What’s the difference between a timetable and a to do list? Well, first of all, there are two kinds of timetable:
1) a plan of the activities you do regularly (like a school timetable), and
2) things you’ve got on during this particular week.
Timetable number one
Think about that for a moment: the first kind of timetable – the things you do regularly – doesn’t need to change that often. My son does a sports club every week – why would I write out ‘wash and dry kit, remember to take kit’ etc. on a to do list over and over? I’ve printed out the timetable of regular activities and I’ve stuck it up downstairs to act as a reminder. (Actually we have two – one for term time, one for holiday time.) Having this plan of regular activities reduces the necessity for at least part of my to do list. The template is saved on my computer so when regular activities change, I can easily edit it and print it out again.
Timetable number two
You could use the print out of your weekly regular activities as a template for planning this particular week. Personally, I tried that but I found I ran out of space or forgot to print it out, plus we already have a family calendar that we’ve written all over. What has worked really well for us is timetabling each day. That leads me back to the title of this blog post: what’s the difference between a timetable and a to do list? Our daily timetable is like a to do list with times added. We realised very quickly that the timetable forced us to acknowledge how much time we actually had. We realised we had been cramming too much onto our to do lists. Also, because it’s a timetable – and the default timetable we tend to go to in our heads is the school timetable – we automatically added in a lunch break and other natural pauses. Our timetable is on a whiteboard under our family calendar, by the way, so it’s not easy to miss. We don’t have to keep reinventing it and we don’t try to keep it neat – we simply rub out and scribble the day’s activities on it.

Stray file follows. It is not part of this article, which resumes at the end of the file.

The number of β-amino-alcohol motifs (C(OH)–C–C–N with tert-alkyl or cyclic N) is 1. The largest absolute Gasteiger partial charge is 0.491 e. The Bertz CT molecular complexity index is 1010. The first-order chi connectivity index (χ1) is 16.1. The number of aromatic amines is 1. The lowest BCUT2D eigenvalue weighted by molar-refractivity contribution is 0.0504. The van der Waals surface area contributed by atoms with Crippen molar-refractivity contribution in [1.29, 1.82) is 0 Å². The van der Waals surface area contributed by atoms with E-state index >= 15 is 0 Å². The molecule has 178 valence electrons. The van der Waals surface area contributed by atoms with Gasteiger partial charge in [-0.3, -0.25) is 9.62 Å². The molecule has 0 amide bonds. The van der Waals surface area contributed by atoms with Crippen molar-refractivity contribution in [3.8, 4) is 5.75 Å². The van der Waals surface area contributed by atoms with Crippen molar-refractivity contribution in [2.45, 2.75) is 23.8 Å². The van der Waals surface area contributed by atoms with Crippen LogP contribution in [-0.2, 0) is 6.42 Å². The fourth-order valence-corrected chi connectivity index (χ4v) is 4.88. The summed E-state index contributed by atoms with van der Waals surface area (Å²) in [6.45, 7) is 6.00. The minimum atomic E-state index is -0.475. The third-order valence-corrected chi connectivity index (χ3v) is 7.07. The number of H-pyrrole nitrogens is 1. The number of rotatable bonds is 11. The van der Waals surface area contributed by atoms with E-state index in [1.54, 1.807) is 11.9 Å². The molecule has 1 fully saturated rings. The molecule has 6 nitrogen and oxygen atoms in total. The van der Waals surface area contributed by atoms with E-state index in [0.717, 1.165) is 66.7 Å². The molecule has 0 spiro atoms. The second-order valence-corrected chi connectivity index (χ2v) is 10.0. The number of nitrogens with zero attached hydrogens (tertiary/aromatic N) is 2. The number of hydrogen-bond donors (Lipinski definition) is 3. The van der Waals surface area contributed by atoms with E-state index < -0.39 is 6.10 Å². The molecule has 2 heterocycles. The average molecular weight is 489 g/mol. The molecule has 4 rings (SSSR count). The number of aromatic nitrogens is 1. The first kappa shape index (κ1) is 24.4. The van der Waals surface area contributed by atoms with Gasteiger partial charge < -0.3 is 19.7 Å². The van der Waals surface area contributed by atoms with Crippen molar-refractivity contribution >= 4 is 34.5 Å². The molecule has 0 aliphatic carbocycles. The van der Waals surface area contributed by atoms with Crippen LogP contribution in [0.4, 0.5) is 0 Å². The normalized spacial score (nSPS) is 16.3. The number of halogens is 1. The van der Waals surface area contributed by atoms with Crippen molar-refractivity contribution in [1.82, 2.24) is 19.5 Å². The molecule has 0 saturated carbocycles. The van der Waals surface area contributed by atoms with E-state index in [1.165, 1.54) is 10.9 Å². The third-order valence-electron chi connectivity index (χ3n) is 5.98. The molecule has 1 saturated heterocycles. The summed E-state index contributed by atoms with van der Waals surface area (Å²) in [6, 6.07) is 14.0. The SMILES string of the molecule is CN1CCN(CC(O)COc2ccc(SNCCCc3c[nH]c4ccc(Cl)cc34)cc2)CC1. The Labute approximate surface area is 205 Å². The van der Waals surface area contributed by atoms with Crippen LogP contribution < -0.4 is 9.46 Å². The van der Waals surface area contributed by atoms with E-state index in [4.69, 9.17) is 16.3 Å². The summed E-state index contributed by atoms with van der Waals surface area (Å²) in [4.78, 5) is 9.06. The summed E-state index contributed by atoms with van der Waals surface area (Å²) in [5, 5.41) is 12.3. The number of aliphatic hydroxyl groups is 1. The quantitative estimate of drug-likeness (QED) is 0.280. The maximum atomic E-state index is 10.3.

So all in all, a timetable is like a structured to do list. The advantages are that it’s more realistic, it’s easy to manage, and it helps limit surprises. I still have a master to do lists on Evernote (shared ones and personal ones) but that’s another story…
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